Gourmet Gypsy, the First Restaurant Casualty of the New COVID-19 Economy

IMAGE FACEBOOK/Waya Araos-Wijangco

It wasn't really the sink.

"Give sorrow words; the grief that does not speak knits up the o'erwrought heart and bids it break," wrote William Shakespeare in Macbeth.

I need to say something out loud to make it real to me. And to be able to share my grief that has been eating me up the past couple of weeks.

Gourmet Gypsy Roces will be permanently closed.

Photo by FACEBOOK/Waya Araos-Wijangco.

We made the decision a couple of weeks ago that we cannot afford to carry the burden of two branches on the brink of closing in an uncertain economy. The logical choice was to save the Maginhawa branch since Open Hand School is housed there, too. We had to redundate some of our staff to streamline our expenses and start to transition our menu to delivery mode.

All those decisions and actions were logical and sound. They made perfect sense and my accountants and lawyers approved.


However, my mind wrestles with why logical and sound are not necessarily moral and humane. I grieve for all the staff who came and grew with us, became our family. All our special needs workers who grew in confidence and grace knowing they were valued and loved.

My hands remember every surface I painted, scrubbed, and cleaned. The dishes I created, the garden I grew.

My heart remembers how lovingly and painstakingly we built Gourmet Gypsy to what it is today. How this was where I felt I became a chef. I sought to create a restaurant that served delicious and interesting food in a welcoming, democratic setting. People come in as they are, dressed up or down did not matter. How this built a community of foodies, ragtag artists, musicians, theater workers, community workers, academics, intellectuals, and advocates who frequented our restaurant and called it home.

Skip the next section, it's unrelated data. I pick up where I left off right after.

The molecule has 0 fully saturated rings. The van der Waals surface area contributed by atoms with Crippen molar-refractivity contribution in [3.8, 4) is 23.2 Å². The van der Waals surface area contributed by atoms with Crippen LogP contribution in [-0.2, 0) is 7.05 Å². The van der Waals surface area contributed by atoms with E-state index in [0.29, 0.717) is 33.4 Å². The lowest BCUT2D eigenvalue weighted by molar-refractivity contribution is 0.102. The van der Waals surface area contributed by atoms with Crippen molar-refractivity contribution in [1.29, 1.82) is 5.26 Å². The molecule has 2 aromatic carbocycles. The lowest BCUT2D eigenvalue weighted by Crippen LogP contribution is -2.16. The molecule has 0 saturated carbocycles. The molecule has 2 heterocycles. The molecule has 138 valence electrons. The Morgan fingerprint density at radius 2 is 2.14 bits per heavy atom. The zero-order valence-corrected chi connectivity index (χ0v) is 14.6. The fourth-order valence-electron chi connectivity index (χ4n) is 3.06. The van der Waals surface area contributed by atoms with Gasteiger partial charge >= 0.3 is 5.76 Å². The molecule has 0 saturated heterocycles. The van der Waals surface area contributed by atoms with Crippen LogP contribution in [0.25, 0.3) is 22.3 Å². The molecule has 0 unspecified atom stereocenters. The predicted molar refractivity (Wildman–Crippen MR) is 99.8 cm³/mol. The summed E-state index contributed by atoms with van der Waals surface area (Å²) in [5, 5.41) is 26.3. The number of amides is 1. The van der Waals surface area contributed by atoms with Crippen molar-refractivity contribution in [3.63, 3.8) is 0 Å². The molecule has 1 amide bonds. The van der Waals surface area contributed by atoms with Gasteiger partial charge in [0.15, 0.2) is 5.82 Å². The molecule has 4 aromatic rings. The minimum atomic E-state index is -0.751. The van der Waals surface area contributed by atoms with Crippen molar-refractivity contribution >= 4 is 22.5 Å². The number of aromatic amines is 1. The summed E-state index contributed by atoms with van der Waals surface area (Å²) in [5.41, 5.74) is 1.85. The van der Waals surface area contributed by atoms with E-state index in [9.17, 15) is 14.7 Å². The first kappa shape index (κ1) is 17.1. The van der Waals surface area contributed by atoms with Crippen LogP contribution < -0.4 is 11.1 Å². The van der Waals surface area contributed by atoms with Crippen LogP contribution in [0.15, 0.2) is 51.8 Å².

Photo by FACEBOOK/Waya Araos-Wijangco.
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Photo by FACEBOOK/Waya Araos-Wijangco.

Not to disrespect anyone who's lost a loved one, but losing Gourmet Gypsy Roces feels to me like a death of a loved one by COVID. No goodbyes, no last walwalan. Just a diagnosis and a sentence. Then it was called.

Gourmet Gypsy in Maginhawa will still fight to survive. We will continue to uphold the values of inclusivity and keep working for a more hopeful and just society. And of course, still deliver delicious food.

Thank you, everyone, who supported Gourmet Gypsy Roces through the past five years. It has been a wild and wonderful ride.

Chef Waya Araos-Wijangco founded Open Hand, a school for people with special needs. She designed Gourmet Gypsy to help transition her students for work and employment. Over a third of Gourmet Gypsy's staff have special needs. This post was originally written on her Facebook page 

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